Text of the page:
Côté’s exit leaves Rio Tinto at crossroads – by Sophie Cousineau (Globe and Mail – May 28, 2014)

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It is a bittersweet end to Jacynthe Côté’s distinguished 26-year career at Rio Tinto Alcan.

The Laval University-trained chemist who rose through the ranks at Alcan became head of Rio Tinto’s aluminium business in January, 2009, just as the financial crisis was ripping through the world economy. No other woman had accomplished such a feat in the company’s 112-year history.

On the day she was appointed, though, she announced the closing of the Beauharnois, Que., smelter she once directed, and that pretty much set the tone for her five-year term. As aluminium prices fell and Rio Tinto suffered from an acute case of buyer’s remorse over its $38.1-billion (U.S.) acquisition of Alcan – in cash no less – Ms. Côté closed smelters, laid off employees and turned every rock she set her eyes on to cut the producer’s costs.

Last year, the unit’s underlying earnings, at $557-million, were 10 times higher than in 2012. Now that the worst of the mining downturn appears behind Rio Tinto, Ms. Côté is leaving the company’s aluminium unit to “pursue other interests.” However, her replacement by BP veteran Alfredo Barrios as chief executive comes at a time when Alcan’s future within Rio Tinto is clouded.

One cannot disregard how big a job Ms. Côté accomplished. She may look unassuming in her understated dark suits and her discreet jewels, but the 55-year-old executive put the former Montreal-based producer through the wringer. No geography was spared, notably Alcan’s home country, where another plant, in Shawinigan, Que., was shut down last year.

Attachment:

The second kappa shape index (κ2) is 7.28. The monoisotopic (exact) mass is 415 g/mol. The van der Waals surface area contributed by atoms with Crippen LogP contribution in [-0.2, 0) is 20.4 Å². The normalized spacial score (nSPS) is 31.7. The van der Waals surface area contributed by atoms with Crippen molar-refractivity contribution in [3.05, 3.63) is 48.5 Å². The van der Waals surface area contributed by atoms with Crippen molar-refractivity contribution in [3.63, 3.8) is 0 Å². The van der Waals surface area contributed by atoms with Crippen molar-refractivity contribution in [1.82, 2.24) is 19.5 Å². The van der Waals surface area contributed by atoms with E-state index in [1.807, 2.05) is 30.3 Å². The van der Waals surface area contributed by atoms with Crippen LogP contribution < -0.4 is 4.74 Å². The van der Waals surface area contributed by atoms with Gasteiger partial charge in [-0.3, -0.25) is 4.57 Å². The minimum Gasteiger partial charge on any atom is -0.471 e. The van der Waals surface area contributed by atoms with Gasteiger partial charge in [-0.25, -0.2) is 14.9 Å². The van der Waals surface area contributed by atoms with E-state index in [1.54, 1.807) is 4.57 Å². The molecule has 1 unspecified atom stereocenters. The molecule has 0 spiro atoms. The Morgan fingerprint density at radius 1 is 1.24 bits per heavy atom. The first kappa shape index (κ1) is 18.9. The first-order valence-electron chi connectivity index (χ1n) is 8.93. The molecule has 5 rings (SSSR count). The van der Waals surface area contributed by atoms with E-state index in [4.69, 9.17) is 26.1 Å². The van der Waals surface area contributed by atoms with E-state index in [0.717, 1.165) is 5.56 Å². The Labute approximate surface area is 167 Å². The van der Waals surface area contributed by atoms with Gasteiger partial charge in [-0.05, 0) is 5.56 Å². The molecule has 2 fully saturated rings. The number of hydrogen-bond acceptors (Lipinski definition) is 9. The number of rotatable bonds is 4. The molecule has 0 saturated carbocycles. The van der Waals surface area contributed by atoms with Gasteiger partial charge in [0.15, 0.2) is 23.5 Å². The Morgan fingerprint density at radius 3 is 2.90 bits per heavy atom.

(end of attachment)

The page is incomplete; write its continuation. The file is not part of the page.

However, Ms. Côté was able to pursue the expansion and upgrade of the Kitimat, B.C., smelter, a $3.3-billion project that is reportedly running over budget. She also oversaw the construction of a new Jonquière, Que., production centre, although completion of the second and third phase of this new Saguenay-region smelter that uses energy-efficient technology has been deferred for three years, until 2019.

As a whole, Rio Tinto is in a much better shape, after pursuing the most aggressive spending cuts in the industry – the company already excised $2.3-billion of the $3-billion targeted in the two years leading to December, 2014. Its debt fell to $18.1-billion at the end of 2013. The company’s chief executive, Sam Walsh, is even weighing new investment projects that could be submitted to the mining company’s board in 2015.

Those investments won’t be predicated on current commodity prices. Still, the aluminium industry looks about as attractive as a faded painting in the storefront of a second-hands goods store.

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